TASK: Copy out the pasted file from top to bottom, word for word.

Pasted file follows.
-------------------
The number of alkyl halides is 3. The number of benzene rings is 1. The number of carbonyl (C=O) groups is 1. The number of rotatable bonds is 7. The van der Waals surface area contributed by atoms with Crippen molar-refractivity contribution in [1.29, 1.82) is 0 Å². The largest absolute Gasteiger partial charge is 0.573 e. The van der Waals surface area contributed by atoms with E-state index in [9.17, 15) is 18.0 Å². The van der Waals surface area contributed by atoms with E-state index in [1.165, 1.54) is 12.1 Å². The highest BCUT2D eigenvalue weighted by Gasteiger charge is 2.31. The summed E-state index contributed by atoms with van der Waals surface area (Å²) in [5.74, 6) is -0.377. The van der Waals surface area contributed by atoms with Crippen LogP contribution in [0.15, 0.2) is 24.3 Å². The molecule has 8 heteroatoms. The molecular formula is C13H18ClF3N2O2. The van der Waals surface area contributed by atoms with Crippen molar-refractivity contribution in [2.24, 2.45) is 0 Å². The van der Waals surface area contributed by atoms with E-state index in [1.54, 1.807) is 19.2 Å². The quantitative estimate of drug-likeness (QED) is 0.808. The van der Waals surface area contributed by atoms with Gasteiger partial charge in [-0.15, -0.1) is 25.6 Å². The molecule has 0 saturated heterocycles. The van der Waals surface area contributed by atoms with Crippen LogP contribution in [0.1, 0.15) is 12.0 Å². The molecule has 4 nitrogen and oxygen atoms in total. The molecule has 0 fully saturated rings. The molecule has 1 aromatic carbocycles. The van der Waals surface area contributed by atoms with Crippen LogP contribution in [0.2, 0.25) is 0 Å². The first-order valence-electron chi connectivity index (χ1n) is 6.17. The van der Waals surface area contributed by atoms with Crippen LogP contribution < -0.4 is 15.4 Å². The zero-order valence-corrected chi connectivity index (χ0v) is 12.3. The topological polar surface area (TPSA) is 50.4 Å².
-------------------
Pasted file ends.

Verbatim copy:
The number of alkyl halides is 3. The number of benzene rings is 1. The number of carbonyl (C=O) groups is 1. The number of rotatable bonds is 7. The van der Waals surface area contributed by atoms with Crippen molar-refractivity contribution in [1.29, 1.82) is 0 Å². The largest absolute Gasteiger partial charge is 0.573 e. The van der Waals surface area contributed by atoms with E-state index in [9.17, 15) is 18.0 Å². The van der Waals surface area contributed by atoms with E-state index in [1.165, 1.54) is 12.1 Å². The highest BCUT2D eigenvalue weighted by Gasteiger charge is 2.31. The summed E-state index contributed by atoms with van der Waals surface area (Å²) in [5.74, 6) is -0.377. The van der Waals surface area contributed by atoms with Crippen LogP contribution in [0.15, 0.2) is 24.3 Å². The molecule has 8 heteroatoms. The molecular formula is C13H18ClF3N2O2. The van der Waals surface area contributed by atoms with Crippen molar-refractivity contribution in [2.24, 2.45) is 0 Å². The van der Waals surface area contributed by atoms with E-state index in [1.54, 1.807) is 19.2 Å². The quantitative estimate of drug-likeness (QED) is 0.808. The van der Waals surface area contributed by atoms with Gasteiger partial charge in [-0.15, -0.1) is 25.6 Å². The molecule has 0 saturated heterocycles. The van der Waals surface area contributed by atoms with Crippen LogP contribution in [0.1, 0.15) is 12.0 Å². The molecule has 4 nitrogen and oxygen atoms in total. The molecule has 0 fully saturated rings. The molecule has 1 aromatic carbocycles. The van der Waals surface area contributed by atoms with Crippen LogP contribution in [0.2, 0.25) is 0 Å². The first-order valence-electron chi connectivity index (χ1n) is 6.17. The van der Waals surface area contributed by atoms with Crippen LogP contribution < -0.4 is 15.4 Å². The zero-order valence-corrected chi connectivity index (χ0v) is 12.3. The topological polar surface area (TPSA) is 50.4 Å².